It was nice to be moving on this morning, and leaving the city that had given us such heartache. On the plane to Cusco, Nic was chatting with a lawyer who lives in Cusco and works at the university there, who said that Lima is ‘awful’ – her 12 year old son had his mobile phone stolen while he was using it to take pictures, just in the brief moment she turned away to hail a cab. Bastards!
Cusco, however, is a beautiful city. We were delivered safely (yay!) to our accommodation, a lovely B&B called ‘Second Home Cusco’ – yes, there is a connection to our Lima digs, it is run by Lilian’s brother, Carlos (who happened to be in Lima celebrating their father’s 83rd birthday). We were left in the trusty hands of Raúl, who handled things beautifully, sweet boy. Second Home Cusco
One of the most exciting things about coming to Cusco, was meeting up with Sam, who had just finished walking the Inca trail! Go her, but not something we were up for. Sod that for a lark! Not for the faint-hearted, or the weak-kneed! After check-in, we strolled to the Plaza de Armas (every city must have one!) to find Sammy. We found her with her fellow survivors of the trail at ‘The Tea Rooms.’ What a funky little establishment! The furnishings were a little ‘Edina’ from Ab Fab, but a lot of fun. Excellent salad, too.
Spent the afternoon strolling, and did a tour of the Cusco Cathedral, which was pretty awe-inspiring. Only thing that bothered us, really, was that Jesus was always in a frock – elaborately embroidered, full skirted, in multiple colours and gold thread. Hmmmm.
We met Sam again in the early evening and caught a cab up to the statue of Cristo Blanco – a mini version of the Christ the Redeemer statue in Rio de Janeiro (this one was a present to Cusco from the Brazilians). There was a stunning view up there, but it was bloody cold! And the cab ride up and back was a tad hairy – VERY windy roads, with a hoon at the wheel (and it wasn’t Nic…or John!).
We then walked through the town square to a cool, lounge pub called ‘Los Perros’ (‘The Dogs’), run by Aussies (it even had an Australian flag outside). The owner’s dogs enjoy hanging out with the guests, so the staff are thrilled when patrons are dog fans. John had his first Mojito, and found it very much to his liking. Had trouble deciding on what to eat, as everything looked fantastic. Ended up choosing potato skins (bloody fantastic), and a range of other tapas style things that escape me now, but were scrummy and wonderful. By the end of the evening (and our lovely walk home in the rain), we had begun to feel as though we were back on track on our holiday. We felt better, safer, less afraid.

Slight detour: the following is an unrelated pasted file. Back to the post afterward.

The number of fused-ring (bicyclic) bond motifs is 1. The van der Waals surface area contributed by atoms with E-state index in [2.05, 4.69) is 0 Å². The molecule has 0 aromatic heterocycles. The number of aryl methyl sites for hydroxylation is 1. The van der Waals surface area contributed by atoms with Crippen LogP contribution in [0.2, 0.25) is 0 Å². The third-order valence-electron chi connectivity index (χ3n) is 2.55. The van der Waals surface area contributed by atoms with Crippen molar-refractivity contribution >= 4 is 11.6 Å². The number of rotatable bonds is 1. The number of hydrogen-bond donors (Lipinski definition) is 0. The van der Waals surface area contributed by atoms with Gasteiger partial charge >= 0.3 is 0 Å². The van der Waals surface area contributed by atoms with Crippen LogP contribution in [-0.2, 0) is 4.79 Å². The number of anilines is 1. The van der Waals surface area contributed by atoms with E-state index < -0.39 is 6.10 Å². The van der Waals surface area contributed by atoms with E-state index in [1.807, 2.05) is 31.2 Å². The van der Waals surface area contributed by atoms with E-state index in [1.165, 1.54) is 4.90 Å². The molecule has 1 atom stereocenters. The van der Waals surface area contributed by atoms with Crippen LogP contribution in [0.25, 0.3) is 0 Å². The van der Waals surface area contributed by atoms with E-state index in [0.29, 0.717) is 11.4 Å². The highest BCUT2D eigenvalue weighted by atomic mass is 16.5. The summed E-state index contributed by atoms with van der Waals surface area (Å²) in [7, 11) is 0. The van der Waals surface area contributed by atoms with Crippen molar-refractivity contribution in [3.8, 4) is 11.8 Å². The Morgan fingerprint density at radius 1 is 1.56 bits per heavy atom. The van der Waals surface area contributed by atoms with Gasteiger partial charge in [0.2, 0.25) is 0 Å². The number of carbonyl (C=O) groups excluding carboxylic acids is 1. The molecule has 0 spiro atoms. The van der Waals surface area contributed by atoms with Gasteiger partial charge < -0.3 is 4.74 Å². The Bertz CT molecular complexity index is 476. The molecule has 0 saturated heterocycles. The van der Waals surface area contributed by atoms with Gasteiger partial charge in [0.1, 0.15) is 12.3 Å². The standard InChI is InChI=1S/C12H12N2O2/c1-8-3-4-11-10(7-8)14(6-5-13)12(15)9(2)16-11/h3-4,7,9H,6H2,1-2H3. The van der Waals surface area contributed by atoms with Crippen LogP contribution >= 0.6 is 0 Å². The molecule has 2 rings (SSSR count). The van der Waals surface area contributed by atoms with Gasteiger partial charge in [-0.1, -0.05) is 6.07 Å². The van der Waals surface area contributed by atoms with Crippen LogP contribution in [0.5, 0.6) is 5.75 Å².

Our second day in Cusco began with a climb to Sacsayhuaman (pronounced very much like ‘sexy woman’) – some very impressive Incan ruins just outside of town, and ALL up hill. It was a bit tough due to the altitude, so there was much huffing and puffing, but we made it and thoroughly enjoyed the spectacular views of the city.
After our much easier stroll down from ‘Sexy Woman,’ we had lunch at ‘The Muse’ – renowned for it’s crunchy topped and amazing vegetarian lasagne. Had no idea that the portions were going to be gigantic, and so also ordered a vegetable curry. Lots of waddling was done to get out of there. We continued our tradition of an arvo nap, did some window shopping, and met Sam at ‘Greens’ for dinner. Another fine choice (suggested by both Rough Guide and Lonely Planet), where we had a whole bunch of ‘sides,’ such as ratatouille, garlic sautéed mushrooms, and a quinoa tabouli.